Think of Abzu as the spiritual successor to Journey and Flower. It’s an arty, impressionistic, non-violent, sub-aquatic adventure helmed by the art director of those games, Matt Nava. Now creative director at Giant Squid Studios, I ask him the burning question: how many fish are in it?
“Our approach is to create all the fish as these instanced clones of each other and then create variations of those clones, and when you do that you have to animate them completely procedurally, you can't have internal skeletons, which is the kind of tech that's usually used to create fish. And by doing that we actually are able to render many more of them.”
My demo begins with a character, simply known as The Diver, bobbing gently on the glittery surface under an orange sky. Submerging, I’m met by the sight of 10,000 giant trevally - which I like to call ‘grumpyfish’ - moving in great schools. Your character can join them to boost her swimming speed and then leap from the ocean like a dolphin. She can even hitch rides on some of the bigger creatures such as manta rays, turtles, and goliath groupers.
Light on story, Abzu is essentially about discovering the sea’s increasingly magical wonders: turquoise caribbean shallows, jellyfish-filled caverns, and vast fields of swaying kelp. “It's kind of an open world game,” says Nava. “We have a big open space and there's going to be points of interest you can visit along the way...we encourage the player to take their own path through these different zones.”
So how do you go about guiding people in such an amorphous space? “We use all of our tools to guide the player as subtly as we can, from the colour of the water, the density of the water, the colour of the grass, the paths in the ground, where the fish congregate. They all are subtle clues that lead the player.” Journey’s composer, Austin Wintory, also weaves some musical cues into his delicate score. While you’re free to explore, you always know how to progress.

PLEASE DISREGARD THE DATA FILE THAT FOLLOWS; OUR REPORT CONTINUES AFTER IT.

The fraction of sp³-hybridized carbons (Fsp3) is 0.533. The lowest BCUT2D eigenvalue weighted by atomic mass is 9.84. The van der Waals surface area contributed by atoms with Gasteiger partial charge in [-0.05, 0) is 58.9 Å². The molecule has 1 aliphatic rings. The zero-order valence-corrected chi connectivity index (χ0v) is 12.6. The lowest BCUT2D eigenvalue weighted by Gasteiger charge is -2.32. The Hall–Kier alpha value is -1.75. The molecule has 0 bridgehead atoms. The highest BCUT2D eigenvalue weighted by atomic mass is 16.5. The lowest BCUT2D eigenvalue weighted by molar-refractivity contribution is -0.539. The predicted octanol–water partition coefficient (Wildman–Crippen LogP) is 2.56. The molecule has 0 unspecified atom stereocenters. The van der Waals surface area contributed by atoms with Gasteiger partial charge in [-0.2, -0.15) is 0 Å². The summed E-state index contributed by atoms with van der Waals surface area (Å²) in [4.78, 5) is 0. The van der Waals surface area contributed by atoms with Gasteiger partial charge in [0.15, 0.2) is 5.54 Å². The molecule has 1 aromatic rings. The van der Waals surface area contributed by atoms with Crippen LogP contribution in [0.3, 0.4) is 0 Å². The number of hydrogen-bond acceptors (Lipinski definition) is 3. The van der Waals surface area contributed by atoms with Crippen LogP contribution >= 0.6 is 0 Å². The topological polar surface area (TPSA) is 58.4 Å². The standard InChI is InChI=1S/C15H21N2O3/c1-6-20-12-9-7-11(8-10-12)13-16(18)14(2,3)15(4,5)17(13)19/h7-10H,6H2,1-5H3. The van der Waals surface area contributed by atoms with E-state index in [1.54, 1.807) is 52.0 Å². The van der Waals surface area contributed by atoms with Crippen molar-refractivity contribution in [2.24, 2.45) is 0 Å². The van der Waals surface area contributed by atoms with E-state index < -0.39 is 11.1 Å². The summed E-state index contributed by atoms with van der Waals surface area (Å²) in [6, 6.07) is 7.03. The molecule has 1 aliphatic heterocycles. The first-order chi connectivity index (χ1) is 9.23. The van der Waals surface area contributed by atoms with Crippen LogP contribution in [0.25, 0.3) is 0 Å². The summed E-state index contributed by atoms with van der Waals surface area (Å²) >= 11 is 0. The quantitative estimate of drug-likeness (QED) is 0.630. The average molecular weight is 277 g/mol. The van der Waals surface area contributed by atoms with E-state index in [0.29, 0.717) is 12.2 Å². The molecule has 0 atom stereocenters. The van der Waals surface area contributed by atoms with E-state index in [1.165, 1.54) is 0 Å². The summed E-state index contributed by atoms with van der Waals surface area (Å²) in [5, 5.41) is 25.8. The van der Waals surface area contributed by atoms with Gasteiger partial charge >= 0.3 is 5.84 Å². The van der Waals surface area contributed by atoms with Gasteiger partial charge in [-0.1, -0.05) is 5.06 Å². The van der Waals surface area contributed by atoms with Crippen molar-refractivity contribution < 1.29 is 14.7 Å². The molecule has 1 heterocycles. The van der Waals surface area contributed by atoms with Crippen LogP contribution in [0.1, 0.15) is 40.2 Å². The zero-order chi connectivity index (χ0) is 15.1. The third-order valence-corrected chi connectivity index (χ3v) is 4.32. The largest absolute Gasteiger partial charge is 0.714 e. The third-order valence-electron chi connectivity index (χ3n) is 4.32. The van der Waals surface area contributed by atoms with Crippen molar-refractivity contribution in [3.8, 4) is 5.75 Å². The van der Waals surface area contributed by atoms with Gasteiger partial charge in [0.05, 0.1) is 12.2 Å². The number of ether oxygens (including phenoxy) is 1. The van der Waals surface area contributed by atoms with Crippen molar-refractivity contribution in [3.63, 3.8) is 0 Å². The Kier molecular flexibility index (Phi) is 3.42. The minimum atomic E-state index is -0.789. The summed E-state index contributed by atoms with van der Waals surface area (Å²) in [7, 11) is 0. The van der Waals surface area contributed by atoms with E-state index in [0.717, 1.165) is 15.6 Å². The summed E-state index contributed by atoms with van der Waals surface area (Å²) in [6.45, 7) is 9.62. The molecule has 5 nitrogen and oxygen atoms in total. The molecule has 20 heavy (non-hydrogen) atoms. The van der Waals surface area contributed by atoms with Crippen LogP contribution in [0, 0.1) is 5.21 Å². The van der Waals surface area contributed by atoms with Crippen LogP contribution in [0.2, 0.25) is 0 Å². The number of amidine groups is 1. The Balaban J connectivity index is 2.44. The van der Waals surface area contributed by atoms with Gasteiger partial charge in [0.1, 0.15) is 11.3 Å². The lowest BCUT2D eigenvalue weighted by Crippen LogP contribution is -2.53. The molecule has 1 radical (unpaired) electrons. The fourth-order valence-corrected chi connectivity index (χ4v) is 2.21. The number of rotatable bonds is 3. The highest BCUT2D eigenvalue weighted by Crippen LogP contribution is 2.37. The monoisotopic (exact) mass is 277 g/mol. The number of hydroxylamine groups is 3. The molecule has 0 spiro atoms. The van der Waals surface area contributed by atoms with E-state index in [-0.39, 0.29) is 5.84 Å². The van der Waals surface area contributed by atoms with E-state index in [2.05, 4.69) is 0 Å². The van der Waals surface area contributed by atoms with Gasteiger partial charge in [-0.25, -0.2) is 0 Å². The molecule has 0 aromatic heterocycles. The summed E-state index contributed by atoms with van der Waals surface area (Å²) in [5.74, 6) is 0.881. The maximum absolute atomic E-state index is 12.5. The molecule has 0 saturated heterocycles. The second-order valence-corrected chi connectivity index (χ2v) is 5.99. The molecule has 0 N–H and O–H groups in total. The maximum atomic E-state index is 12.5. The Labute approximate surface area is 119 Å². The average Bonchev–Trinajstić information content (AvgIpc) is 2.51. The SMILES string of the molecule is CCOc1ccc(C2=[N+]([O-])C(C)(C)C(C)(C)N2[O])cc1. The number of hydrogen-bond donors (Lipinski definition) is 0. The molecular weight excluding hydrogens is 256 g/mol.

Indeed, there are objectives to complete. One tasks me with activating adorable little drones to help us clear sandy debris piles and access new areas, just as notorious sea bastard James Cameron would do. At one point a shark eats a drone and it screams like R2D2, making us feel bad.
Omitting game-over states, air gauges, or loading screens, Abzu is one continuous exploration. It’s fluid in several respects. Movement-wise, water is never a barrier, with players using the left stick to rotate and the trigger to swim. Soaring majestically under the waves, pulling loops and using X to flip - it’s like flying in slow motion.
As the demo ends and The Diver swims off into an epic pre-composed scene showing off the vast array of species, including killer whales, sword fish, barracuda, eels, dolphins, and hammerhead sharks, it’s clear there are plenty of secrets still to find and experience in Abzu.
“There's so much that we don't know about the ocean,” says Nava. “So many opportunities to create spaces that are magical and introduce people to sea life and creatures they've never seen before. And I think that the other thing that's amazing about it is that the concept of water is this symbol we all identify with. It's something we are all afraid of and all completely intrigued by. And diving deeper is a very apt metaphor for diving into yourself.”
And also, look at all those fish.
Abzu will launch on PC and PS4, and is scheduled for an early 2016 release.